From Chicago Alliance Against Racist & Political Repression - The release of Lashawn Ezell, Larod Styles, Charles Johnson, and Troshawn McCoy three weeks ago, after 22 years in prison for a crime they did not commit, is a victory in the struggle for justice for victims of the crimes of Chicago Police Officers, corrupt prosecutors, and judges who turn a blind eye toward police crimes. Their release follows decades of struggle by their families and by dedicated attorneys who believed in their innocence. Johnson and Styles had been given natural life sentences.
Newly elected Cook County State's Attorney Kim Foxx dropped the charges against the four, known as the "Marquette Park 4", and ordered them released from prison three weeks ago. Two of the men had been granted new trials by the Illinois Appellate Court in 2013 after it was discovered that the prosecution in their 1995 trial had withheld fingerprint evidence that exonerated them. Outgoing SA Anita Alvarez had declined to drop the charges against the men, in spite of the new evidence.
All had falsely confessed as teenagers to participating in a double murder of the owners of a South Side used car lot after being questioned by CPD Officers Kenneth Boudreau, James Halloran, and James O'Brien. All three officers have been implicated in dozens of cases tainted by false confessions extracted through torture. All of their victims have been Black or Latino.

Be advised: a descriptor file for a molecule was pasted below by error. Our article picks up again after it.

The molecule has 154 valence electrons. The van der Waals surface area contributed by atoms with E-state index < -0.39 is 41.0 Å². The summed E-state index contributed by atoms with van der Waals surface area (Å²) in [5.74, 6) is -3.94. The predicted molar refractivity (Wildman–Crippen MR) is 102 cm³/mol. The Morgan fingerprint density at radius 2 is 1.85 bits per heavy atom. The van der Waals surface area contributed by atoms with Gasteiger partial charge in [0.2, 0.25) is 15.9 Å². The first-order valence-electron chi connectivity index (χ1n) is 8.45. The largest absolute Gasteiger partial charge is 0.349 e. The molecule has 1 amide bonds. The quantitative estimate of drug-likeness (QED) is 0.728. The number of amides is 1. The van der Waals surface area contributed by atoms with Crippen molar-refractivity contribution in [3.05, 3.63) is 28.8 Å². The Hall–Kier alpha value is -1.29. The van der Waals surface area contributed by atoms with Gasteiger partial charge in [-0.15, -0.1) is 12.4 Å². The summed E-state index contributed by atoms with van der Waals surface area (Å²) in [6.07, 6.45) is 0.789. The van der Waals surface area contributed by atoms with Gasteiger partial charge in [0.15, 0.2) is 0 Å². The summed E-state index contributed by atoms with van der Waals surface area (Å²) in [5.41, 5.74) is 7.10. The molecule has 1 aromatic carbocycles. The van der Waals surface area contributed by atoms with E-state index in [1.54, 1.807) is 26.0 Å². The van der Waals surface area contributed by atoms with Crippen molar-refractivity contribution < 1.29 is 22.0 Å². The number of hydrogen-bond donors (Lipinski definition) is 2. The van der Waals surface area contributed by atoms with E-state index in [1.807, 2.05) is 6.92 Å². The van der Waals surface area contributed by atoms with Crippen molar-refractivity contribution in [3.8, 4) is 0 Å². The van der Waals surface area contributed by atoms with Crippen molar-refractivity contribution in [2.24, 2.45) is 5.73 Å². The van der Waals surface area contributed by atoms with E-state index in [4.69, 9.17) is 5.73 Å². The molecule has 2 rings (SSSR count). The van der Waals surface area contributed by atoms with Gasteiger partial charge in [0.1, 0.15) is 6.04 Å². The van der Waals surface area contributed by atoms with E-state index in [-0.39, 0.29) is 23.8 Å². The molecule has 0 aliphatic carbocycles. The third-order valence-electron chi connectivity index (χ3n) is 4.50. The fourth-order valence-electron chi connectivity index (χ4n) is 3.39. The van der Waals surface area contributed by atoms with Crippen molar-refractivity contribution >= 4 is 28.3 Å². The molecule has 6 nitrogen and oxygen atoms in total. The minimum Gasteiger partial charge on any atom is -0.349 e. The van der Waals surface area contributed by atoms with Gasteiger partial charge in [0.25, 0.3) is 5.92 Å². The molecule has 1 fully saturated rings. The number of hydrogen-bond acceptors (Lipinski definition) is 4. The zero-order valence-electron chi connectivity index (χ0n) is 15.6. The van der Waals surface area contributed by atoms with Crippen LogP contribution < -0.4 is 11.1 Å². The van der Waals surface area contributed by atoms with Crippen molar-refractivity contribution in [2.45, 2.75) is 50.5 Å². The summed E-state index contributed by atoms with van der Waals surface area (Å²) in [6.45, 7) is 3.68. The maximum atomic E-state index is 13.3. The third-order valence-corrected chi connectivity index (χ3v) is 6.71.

The Chicago Alliance Against Racist and Political Repression applauded the decision of Foxx to drop the charges against these men and encouraged her to continue the work of her special unit examining wrongful convictions, especially those based on false confessions. However, the Alliance also has called for the immediate release of all victims of police torture. "These men should not spend another day in prison," Frank Chapman, Field Organizer of the Alliance, declared. "Every one of the more than 100 men who have alleged they falsely confessed under torture by known torturers should be released, at least on recognizance bonds while the SA decides whether to continue cases against them."
"But even this is just a first step", Chapman declared. "In addition, these known torturers and their prosecutorial aiders and abettors should be indicted and prosecuted for their on-going conspiracy to violate the civil rights of their victims. We would like to remind the SA Foxx and the U. S. Justice Department that the statute of limitations on the crime of torture cannot start to run until the victims of the crimes are free and fully compensated for the loss of decades of their lives behind bars," Chapman said.
Lastly, Chapman called on the City Council to pass the proposed ordinance that is before it establishing an all-elected Civilian Police Accountability Council ( CPAC ). The ordinance was introduced into the Council last summer by eight Aldermen, but so far there has been no action on it despite tens of thousands of signed postcards that have flooded the offices of aldermen demanding its passage.
"The passage of CPAC will be a great strike for freedom," Chapman stated. "It will end the current situation in which CPD officers can stop and frisk, arrest, and even murder people just because they are Black or Latino, because it will put the power to fire these officers and refer them for prosecution into the hands of the people."